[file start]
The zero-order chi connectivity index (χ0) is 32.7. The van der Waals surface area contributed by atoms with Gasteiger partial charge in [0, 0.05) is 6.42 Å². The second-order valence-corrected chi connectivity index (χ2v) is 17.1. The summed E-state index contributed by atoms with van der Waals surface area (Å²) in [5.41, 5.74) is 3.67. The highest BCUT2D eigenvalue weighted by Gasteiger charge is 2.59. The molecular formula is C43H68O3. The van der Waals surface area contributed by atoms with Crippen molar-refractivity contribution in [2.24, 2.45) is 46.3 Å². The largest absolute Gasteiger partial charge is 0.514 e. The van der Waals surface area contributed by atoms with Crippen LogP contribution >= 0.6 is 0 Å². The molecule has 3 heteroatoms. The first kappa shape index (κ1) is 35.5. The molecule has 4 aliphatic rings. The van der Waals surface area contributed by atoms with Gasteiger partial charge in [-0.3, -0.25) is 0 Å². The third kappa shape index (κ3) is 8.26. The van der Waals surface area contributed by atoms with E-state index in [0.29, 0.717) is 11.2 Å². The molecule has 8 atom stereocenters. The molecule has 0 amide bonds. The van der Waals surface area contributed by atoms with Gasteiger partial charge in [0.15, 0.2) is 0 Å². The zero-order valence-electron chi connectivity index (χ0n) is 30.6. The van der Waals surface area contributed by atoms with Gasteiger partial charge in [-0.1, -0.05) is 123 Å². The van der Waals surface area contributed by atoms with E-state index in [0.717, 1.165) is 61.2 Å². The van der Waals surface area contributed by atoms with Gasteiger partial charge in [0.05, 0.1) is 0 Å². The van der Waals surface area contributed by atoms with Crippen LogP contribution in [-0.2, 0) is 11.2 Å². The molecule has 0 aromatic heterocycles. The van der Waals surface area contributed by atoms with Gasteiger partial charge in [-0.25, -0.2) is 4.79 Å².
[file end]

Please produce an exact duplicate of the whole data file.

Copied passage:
The zero-order chi connectivity index (χ0) is 32.7. The van der Waals surface area contributed by atoms with Gasteiger partial charge in [0, 0.05) is 6.42 Å². The second-order valence-corrected chi connectivity index (χ2v) is 17.1. The summed E-state index contributed by atoms with van der Waals surface area (Å²) in [5.41, 5.74) is 3.67. The highest BCUT2D eigenvalue weighted by Gasteiger charge is 2.59. The molecular formula is C43H68O3. The van der Waals surface area contributed by atoms with Crippen molar-refractivity contribution in [2.24, 2.45) is 46.3 Å². The largest absolute Gasteiger partial charge is 0.514 e. The van der Waals surface area contributed by atoms with Crippen LogP contribution >= 0.6 is 0 Å². The molecule has 3 heteroatoms. The first kappa shape index (κ1) is 35.5. The molecule has 4 aliphatic rings. The van der Waals surface area contributed by atoms with Gasteiger partial charge in [-0.3, -0.25) is 0 Å². The third kappa shape index (κ3) is 8.26. The van der Waals surface area contributed by atoms with E-state index in [0.29, 0.717) is 11.2 Å². The molecule has 8 atom stereocenters. The molecule has 0 amide bonds. The van der Waals surface area contributed by atoms with Gasteiger partial charge in [0.15, 0.2) is 0 Å². The zero-order valence-electron chi connectivity index (χ0n) is 30.6. The van der Waals surface area contributed by atoms with Gasteiger partial charge in [-0.1, -0.05) is 123 Å². The van der Waals surface area contributed by atoms with E-state index in [0.717, 1.165) is 61.2 Å². The van der Waals surface area contributed by atoms with Gasteiger partial charge in [0.05, 0.1) is 0 Å². The van der Waals surface area contributed by atoms with Crippen LogP contribution in [-0.2, 0) is 11.2 Å². The molecule has 0 aromatic heterocycles. The van der Waals surface area contributed by atoms with Gasteiger partial charge in [-0.25, -0.2) is 4.79 Å².